Monday, 18 November 2019
Ford v Ferrari (Movie Review)
While I've never had any kind of affinity towards sports in general, I've always had a soft spot for sports dramas. This is mainly due to how they (read: the good ones) are anchored upon larger-than-life personalities, which helps them go beyond the viewer's enjoyment of the particular sport in question. Ford v Ferrari is no different, except it also boasts some truly exhilarating race sequences and several laugh-out-loud moments that had me on the edge of my seat for the better part of its lengthy runtime.
Set in the mid 1960s, the film depicts the rivalry between the two car manufacturers, Ford and Ferrari. The rivalry is sparked into being after the former attempts to buy the latter but the deal falls through due to their inability to reach an agreement on which of the two companies would have final say in matters concerning their racing division. This prompts Ford to build a race car within 90 days that would be fast enough to compete in the Ferrari-dominated Le Mans, a grueling 24-hour race in France.
To accomplish this feat, they hire the former racecar driver and engineer, Carroll Shelby (Matt Damon), who in turn must put together a dream team of drivers and engineers that would make this happen. Except things don't sit well between Shelby and Ford after he hires the hot-headed and very eccentric British driver, Ken Miles (Christian Bale). But Shelby is convinced that Ken is one of the only men skilled enough to handle whatever contraption they manage to build before the race, so much so that he is willing to stake everything he has worked for to prove it.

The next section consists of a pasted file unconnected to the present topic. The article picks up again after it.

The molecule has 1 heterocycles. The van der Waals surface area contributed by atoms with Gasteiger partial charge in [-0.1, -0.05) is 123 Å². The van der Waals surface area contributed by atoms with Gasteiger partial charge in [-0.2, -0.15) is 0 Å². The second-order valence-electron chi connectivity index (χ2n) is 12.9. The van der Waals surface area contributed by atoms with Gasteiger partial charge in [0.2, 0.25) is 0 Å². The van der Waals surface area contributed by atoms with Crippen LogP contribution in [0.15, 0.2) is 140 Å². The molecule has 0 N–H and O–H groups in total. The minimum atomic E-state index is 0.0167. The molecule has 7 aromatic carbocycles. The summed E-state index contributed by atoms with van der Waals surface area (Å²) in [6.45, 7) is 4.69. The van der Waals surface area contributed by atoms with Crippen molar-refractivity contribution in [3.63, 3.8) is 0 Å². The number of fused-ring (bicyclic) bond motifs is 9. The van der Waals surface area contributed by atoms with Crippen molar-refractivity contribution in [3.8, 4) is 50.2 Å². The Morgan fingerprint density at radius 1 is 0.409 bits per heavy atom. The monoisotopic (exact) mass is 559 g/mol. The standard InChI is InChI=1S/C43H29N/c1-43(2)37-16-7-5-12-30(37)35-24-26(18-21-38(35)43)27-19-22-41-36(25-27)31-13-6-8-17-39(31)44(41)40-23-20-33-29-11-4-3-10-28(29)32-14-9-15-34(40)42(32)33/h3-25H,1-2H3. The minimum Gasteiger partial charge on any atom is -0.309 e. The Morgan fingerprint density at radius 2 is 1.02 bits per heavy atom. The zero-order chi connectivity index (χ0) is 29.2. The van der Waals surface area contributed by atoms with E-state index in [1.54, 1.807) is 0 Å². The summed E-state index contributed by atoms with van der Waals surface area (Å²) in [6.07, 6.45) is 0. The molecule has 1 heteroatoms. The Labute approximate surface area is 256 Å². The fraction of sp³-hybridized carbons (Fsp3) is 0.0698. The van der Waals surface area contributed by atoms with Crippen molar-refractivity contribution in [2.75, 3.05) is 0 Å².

Ford v Ferrari is one of those rare movies that manages to tick all the required boxes without feeling over-produced or soulless. It is beautifully shot and tightly edited to the point where you can actually feel every lurch of the cars on the race track, as though you were sitting there in the cockpit. It is also beautifully acted, with both Matt Damon and Christian Bale giving Oscar-worthy performances.
But I think the highest praise should be reserved for director James Mangold, who somehow manages to keep the two-and-a-half movie moving at a good and steady pace, doling out the laughs and thrills without glossing over any of the human drama at its center.